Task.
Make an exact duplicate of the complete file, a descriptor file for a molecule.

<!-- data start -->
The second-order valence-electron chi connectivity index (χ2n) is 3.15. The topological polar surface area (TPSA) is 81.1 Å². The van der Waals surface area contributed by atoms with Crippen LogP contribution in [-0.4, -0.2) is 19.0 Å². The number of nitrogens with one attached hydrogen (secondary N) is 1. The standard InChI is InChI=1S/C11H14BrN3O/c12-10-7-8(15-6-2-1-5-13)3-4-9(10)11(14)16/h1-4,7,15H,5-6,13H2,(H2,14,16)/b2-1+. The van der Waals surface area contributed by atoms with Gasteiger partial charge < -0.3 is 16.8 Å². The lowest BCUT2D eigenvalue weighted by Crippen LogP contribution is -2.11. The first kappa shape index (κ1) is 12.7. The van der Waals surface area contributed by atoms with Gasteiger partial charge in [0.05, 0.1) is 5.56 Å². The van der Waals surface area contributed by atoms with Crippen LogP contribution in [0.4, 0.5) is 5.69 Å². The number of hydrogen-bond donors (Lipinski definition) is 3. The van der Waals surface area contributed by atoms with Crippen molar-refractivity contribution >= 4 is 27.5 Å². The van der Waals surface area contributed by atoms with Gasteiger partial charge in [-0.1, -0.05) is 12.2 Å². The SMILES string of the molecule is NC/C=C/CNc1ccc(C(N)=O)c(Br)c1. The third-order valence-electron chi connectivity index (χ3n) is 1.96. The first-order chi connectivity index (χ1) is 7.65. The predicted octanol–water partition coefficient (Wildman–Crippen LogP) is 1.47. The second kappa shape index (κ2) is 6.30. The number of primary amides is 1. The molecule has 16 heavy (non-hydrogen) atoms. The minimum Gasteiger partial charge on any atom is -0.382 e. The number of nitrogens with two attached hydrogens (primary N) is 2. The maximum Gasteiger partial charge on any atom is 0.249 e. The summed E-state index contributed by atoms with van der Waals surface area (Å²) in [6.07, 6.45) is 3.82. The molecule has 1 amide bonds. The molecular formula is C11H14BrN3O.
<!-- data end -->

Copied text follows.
The second-order valence-electron chi connectivity index (χ2n) is 3.15. The topological polar surface area (TPSA) is 81.1 Å². The van der Waals surface area contributed by atoms with Crippen LogP contribution in [-0.4, -0.2) is 19.0 Å². The number of nitrogens with one attached hydrogen (secondary N) is 1. The standard InChI is InChI=1S/C11H14BrN3O/c12-10-7-8(15-6-2-1-5-13)3-4-9(10)11(14)16/h1-4,7,15H,5-6,13H2,(H2,14,16)/b2-1+. The van der Waals surface area contributed by atoms with Gasteiger partial charge < -0.3 is 16.8 Å². The lowest BCUT2D eigenvalue weighted by Crippen LogP contribution is -2.11. The first kappa shape index (κ1) is 12.7. The van der Waals surface area contributed by atoms with Gasteiger partial charge in [0.05, 0.1) is 5.56 Å². The van der Waals surface area contributed by atoms with Crippen LogP contribution in [0.4, 0.5) is 5.69 Å². The number of hydrogen-bond donors (Lipinski definition) is 3. The van der Waals surface area contributed by atoms with Crippen molar-refractivity contribution >= 4 is 27.5 Å². The van der Waals surface area contributed by atoms with Gasteiger partial charge in [-0.1, -0.05) is 12.2 Å². The SMILES string of the molecule is NC/C=C/CNc1ccc(C(N)=O)c(Br)c1. The third-order valence-electron chi connectivity index (χ3n) is 1.96. The first-order chi connectivity index (χ1) is 7.65. The predicted octanol–water partition coefficient (Wildman–Crippen LogP) is 1.47. The second kappa shape index (κ2) is 6.30. The number of primary amides is 1. The molecule has 16 heavy (non-hydrogen) atoms. The minimum Gasteiger partial charge on any atom is -0.382 e. The number of nitrogens with two attached hydrogens (primary N) is 2. The maximum Gasteiger partial charge on any atom is 0.249 e. The summed E-state index contributed by atoms with van der Waals surface area (Å²) in [6.07, 6.45) is 3.82. The molecule has 1 amide bonds. The molecular formula is C11H14BrN3O.